Childhood lead poisoning is considered the most preventable environmental disease among young children. Houses or childcare centers built before 1978 may have lead-based paint on walls, doors, windows, and sills. The primary source of exposure to children is through the dust from deteriorating lead-based paint. Use only certified lead workers for any renovation, repairs, or painting!
Lead in drinking water is a potential source of exposure for formula fed infants and fetuses. Have your water tested, use certified lead-free bottled water, or an NSF approved filter. www.nsf.org
- Information about Lead in Drinking Water: What You Can Do
- World Health Organization (WHO) LEAD FACT SHEET
- Governor's Proclamation
Protecting children from exposure to lead is important to lifelong good health. There is no safe blood lead level, and even low levels of lead in blood can potentially affect IQ, ability to pay attention, and academic achievement. The effects of lead exposure cannot be reversed.
Prevent lead poisoning. Get your home tested. Get your child tested. Get the facts!
The goal is to prevent lead exposure to children before they are harmed. There are many ways parents can reduce a child’s exposure to lead. The most important is stopping children from coming into contact with lead. Lead hazards in a child’s environment must be identified and controlled or removed safely. Please ask your provider to test your child at age one and two years of age.
Blood Lead Testing Data Requests: email@example.com
Childhood lead poisoning is considered the most preventable environmental disease among young children. The Childhood Lead Poisoning Prevention Program (CLPPP) within VDH's Division of Surveillance and Investigation at VDH's Central Office is a CDC-funded program. The program provides:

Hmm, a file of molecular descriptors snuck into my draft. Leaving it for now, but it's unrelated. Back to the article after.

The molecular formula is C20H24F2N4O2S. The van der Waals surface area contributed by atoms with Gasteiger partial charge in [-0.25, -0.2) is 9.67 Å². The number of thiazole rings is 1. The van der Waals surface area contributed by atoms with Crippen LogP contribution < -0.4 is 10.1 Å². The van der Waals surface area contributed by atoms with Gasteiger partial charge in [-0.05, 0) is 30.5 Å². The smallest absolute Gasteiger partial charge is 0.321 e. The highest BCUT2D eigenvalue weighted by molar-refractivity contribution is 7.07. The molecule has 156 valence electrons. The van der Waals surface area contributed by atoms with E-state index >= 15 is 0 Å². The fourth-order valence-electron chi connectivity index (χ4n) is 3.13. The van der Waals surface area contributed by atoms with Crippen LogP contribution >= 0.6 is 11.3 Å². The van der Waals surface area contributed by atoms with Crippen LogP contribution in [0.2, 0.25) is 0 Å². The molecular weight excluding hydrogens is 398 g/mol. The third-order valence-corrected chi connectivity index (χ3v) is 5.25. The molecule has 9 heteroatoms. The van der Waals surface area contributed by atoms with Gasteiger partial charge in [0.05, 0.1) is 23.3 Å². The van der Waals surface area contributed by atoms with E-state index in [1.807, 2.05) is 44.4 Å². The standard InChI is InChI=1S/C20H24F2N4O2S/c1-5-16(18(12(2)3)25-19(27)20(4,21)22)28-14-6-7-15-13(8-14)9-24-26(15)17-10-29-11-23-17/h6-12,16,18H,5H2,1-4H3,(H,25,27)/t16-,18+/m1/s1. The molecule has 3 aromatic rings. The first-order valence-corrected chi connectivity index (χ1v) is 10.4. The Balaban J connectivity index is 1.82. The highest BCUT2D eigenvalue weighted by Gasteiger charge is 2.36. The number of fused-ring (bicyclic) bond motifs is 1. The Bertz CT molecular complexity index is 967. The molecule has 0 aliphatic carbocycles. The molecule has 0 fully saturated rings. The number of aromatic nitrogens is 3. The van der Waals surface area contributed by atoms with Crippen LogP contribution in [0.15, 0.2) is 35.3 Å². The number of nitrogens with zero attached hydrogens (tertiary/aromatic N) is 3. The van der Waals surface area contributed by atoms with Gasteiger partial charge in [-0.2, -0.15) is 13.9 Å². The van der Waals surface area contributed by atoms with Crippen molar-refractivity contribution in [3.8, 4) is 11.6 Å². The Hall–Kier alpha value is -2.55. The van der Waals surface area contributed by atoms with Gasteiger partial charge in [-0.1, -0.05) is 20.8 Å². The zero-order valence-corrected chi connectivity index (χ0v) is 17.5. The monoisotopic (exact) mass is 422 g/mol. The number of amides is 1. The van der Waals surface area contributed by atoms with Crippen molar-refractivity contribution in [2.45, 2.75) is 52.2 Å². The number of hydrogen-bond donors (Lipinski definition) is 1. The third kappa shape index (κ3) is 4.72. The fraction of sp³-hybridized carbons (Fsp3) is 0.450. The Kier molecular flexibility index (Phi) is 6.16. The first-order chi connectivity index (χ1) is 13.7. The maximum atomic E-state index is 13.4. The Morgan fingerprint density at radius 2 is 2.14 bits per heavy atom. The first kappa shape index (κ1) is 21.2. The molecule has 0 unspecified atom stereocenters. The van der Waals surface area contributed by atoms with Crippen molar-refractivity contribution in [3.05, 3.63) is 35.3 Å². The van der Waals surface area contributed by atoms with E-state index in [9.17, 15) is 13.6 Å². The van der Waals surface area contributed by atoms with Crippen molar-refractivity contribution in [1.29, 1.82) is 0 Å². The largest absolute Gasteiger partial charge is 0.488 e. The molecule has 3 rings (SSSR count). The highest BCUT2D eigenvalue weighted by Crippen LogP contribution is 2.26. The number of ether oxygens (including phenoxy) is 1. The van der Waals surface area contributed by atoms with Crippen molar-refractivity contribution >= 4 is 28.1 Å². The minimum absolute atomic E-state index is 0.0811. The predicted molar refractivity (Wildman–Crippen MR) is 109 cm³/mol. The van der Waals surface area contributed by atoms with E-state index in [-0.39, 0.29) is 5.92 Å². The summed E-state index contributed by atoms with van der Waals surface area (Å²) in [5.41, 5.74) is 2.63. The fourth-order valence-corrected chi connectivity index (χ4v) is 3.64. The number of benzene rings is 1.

- Surveillance and analysis of reported blood lead levels in children less than 16 years of age
- Education and outreach to parents, communities, and health professionals about childhood lead poisoning and prevention, and
- Oversight to providers and local health department staff on screening, testing, and case management for children exposed to lead
The CLPPP aims to ensure that children at risk for lead exposure are identified, tested, and connected to additional services. Through collaboration with local health department staff, health care providers, environmental health specialists, and public health partners, the VA CLPPP aims to make our state a Lead Safe Virginia.
Information about Lead in the Home
Click here to find information about sources of lead and preventing lead exposure, legal considerations for real estate and rental properties, and information for lead professionals.
Information for Parents
Click here to find information about how to keep your family safe from lead exposure and learn what to do if your child has been exposed to lead.
Information about Adult Lead Poisoning
Click here to learn about sources of lead exposure for adults (at work and from hobbies), and how you can prevent bringing lead home to your family.
Information for Health Care Providers
Click here to find information about screening and reporting guidelines, training and continuing education opportunities, materials for patients.
Information for Childcare Centers
Click here for information about potential sources of lead, health effects for children, tips for keeping your facility lead-free, and educational resources for staff.
For more information:
Ashley Koski, Program Coordinator
Janine Kerr, Health Educator
Andrew Tran, Toxic Substances Epidemiologist
Amy Hayes, Health Assessor
For Blood Lead Testing Data Requests: